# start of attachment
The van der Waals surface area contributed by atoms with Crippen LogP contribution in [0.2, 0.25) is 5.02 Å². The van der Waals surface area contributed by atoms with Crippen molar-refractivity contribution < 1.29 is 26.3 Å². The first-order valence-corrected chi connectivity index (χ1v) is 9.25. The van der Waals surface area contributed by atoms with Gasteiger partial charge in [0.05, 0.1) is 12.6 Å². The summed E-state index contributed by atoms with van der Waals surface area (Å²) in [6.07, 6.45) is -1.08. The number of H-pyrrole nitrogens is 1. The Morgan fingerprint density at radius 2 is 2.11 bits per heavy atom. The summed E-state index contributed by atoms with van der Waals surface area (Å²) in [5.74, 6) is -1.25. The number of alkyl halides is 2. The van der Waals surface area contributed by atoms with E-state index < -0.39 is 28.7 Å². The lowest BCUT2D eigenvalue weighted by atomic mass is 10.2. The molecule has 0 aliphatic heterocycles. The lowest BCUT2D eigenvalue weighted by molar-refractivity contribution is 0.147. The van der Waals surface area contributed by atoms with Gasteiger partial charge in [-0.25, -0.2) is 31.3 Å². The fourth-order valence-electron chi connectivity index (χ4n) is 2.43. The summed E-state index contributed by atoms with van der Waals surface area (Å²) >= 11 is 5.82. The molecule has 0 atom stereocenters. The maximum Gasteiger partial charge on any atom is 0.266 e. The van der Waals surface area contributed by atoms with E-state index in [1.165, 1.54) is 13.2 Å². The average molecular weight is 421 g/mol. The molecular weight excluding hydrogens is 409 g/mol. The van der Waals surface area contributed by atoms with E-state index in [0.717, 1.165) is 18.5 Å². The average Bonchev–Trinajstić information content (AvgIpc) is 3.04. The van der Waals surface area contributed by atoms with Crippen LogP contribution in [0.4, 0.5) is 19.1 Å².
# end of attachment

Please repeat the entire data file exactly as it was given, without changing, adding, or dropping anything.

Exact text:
The van der Waals surface area contributed by atoms with Crippen LogP contribution in [0.2, 0.25) is 5.02 Å². The van der Waals surface area contributed by atoms with Crippen molar-refractivity contribution < 1.29 is 26.3 Å². The first-order valence-corrected chi connectivity index (χ1v) is 9.25. The van der Waals surface area contributed by atoms with Gasteiger partial charge in [0.05, 0.1) is 12.6 Å². The summed E-state index contributed by atoms with van der Waals surface area (Å²) in [6.07, 6.45) is -1.08. The number of H-pyrrole nitrogens is 1. The Morgan fingerprint density at radius 2 is 2.11 bits per heavy atom. The summed E-state index contributed by atoms with van der Waals surface area (Å²) in [5.74, 6) is -1.25. The number of alkyl halides is 2. The van der Waals surface area contributed by atoms with E-state index < -0.39 is 28.7 Å². The lowest BCUT2D eigenvalue weighted by atomic mass is 10.2. The molecule has 0 aliphatic heterocycles. The lowest BCUT2D eigenvalue weighted by molar-refractivity contribution is 0.147. The van der Waals surface area contributed by atoms with Gasteiger partial charge in [-0.25, -0.2) is 31.3 Å². The fourth-order valence-electron chi connectivity index (χ4n) is 2.43. The summed E-state index contributed by atoms with van der Waals surface area (Å²) >= 11 is 5.82. The molecule has 0 atom stereocenters. The maximum Gasteiger partial charge on any atom is 0.266 e. The van der Waals surface area contributed by atoms with E-state index in [1.165, 1.54) is 13.2 Å². The average molecular weight is 421 g/mol. The molecular weight excluding hydrogens is 409 g/mol. The van der Waals surface area contributed by atoms with E-state index in [0.717, 1.165) is 18.5 Å². The average Bonchev–Trinajstić information content (AvgIpc) is 3.04. The van der Waals surface area contributed by atoms with Crippen LogP contribution in [0.4, 0.5) is 19.1 Å².